By Mike P. Usher
We covered the subject of this article several years ago, but it is an important one so it bears repeating. As there is nothing spectacular going on tonight (and it’s probably cloudy anyway considering it is rainy season) we will dive right in.
You are undoubtedly aware the movement of the sky is a very regular affair. Until the mid-twentieth century the sky was the ultimate standard to which earthly timepieces were set. But it is also very easy to understand and make allowances for. Did you know that you can keep tonight’s chart (and all of our published charts, too) and use it at anytime of the year by making a simple time correction?
The accompanying chart shows the Milky Way in the south at 9:00 PM on September 4. The rule is you add two hours for each month previous to the listed date and subtract two hours for each month subsequent to the listed date. The sky will look precisely the same at 7:00 PM October 4, and was the same at 11:00 PM August 4. If you wish to look at the sky on January 4 using this chart, calculate 4 months x 2 hours = 8 hour time difference, add it to the listed 9:00 PM time and the sky will look just like this at 5:00 AM. With just slightly less accuracy you can use one hour for a two week time period or one-half hour for a week.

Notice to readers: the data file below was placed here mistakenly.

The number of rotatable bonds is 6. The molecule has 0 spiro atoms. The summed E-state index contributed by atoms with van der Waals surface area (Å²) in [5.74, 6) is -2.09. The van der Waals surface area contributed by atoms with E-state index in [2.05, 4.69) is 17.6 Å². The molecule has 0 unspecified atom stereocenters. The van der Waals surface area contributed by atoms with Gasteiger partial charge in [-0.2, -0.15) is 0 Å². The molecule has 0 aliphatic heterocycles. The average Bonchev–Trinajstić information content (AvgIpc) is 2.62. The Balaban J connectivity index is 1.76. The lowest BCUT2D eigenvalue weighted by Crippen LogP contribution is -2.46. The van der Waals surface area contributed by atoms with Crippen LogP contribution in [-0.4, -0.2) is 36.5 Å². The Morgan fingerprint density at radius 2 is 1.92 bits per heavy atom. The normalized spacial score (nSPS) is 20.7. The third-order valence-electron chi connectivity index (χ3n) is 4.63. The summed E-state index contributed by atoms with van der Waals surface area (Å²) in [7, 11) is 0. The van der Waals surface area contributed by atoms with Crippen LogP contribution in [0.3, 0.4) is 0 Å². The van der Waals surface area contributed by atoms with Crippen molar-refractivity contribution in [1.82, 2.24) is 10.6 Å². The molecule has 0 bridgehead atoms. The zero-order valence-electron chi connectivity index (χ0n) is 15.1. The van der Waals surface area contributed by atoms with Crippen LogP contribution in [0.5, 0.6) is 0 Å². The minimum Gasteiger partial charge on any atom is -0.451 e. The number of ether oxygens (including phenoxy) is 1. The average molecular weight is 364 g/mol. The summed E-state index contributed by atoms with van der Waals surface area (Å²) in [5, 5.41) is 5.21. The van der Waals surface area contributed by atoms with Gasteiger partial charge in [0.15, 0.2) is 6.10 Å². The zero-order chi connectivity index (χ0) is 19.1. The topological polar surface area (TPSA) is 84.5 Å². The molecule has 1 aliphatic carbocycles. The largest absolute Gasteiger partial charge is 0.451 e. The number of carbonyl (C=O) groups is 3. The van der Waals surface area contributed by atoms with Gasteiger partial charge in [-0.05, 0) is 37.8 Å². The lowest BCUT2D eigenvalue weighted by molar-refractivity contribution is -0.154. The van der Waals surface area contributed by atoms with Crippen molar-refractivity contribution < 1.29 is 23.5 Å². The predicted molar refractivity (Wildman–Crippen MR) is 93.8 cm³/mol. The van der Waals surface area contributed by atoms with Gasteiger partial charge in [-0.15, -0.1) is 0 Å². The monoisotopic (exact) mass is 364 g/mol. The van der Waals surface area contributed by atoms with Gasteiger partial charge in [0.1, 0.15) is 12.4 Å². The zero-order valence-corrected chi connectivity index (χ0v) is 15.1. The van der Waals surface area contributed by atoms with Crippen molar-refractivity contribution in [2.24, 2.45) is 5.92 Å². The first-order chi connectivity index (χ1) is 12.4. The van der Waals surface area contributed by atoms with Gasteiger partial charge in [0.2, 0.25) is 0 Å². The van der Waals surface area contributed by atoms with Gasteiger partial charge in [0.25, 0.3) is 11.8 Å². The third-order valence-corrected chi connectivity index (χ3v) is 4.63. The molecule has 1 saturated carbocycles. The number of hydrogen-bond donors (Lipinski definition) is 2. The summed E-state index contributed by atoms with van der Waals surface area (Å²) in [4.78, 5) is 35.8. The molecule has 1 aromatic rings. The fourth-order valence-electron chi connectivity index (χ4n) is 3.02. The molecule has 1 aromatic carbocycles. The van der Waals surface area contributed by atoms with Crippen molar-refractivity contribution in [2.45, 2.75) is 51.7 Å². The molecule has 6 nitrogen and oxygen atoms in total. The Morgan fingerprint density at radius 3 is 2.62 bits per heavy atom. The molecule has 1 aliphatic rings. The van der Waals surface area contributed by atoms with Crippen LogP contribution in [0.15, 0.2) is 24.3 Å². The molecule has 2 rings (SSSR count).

Note that 12 months x 2 hours = a 24 hour time correction, so next September 4 at 9:00 PM the sky looks just like it does tonight! The nice round numbers are no coincidence of course – the ancients who invented timekeeping and our calendar based both on the sky, and created convenient units to match.
The major exception to the two hour per month rule are Solar System objects like the Moon and planets – they move around! The very word “planet” is derived from the ancient Greek word for “wanderer.” Venus and Mercury can move noticeably in a single day, while slowpoke Saturn might spend two years in a constellation. The Moon moves its own diameter in a single hour. If you are using an old chart and you see a bright star not on it, it’s a safe bet it’s a planet.
I erred a minute ago when I said nothing spectacular is going on tonight – Saturn is always spectacular! Earth is in a position now where it is possible to see Saturn’s shadow fall on its rings, giving a nice 3D viewing effect. The sky normally appears very flat in a telescope eyepiece – and you will need to use a small telescope; at least 30 power to see the rings, more like 100x to see the shadow.
See you next time!
Mr. Usher is President of the Everglades Astronomical Society which meets every second Tuesday at 7:00PM at the Norris Center, Cambier Park, Naples.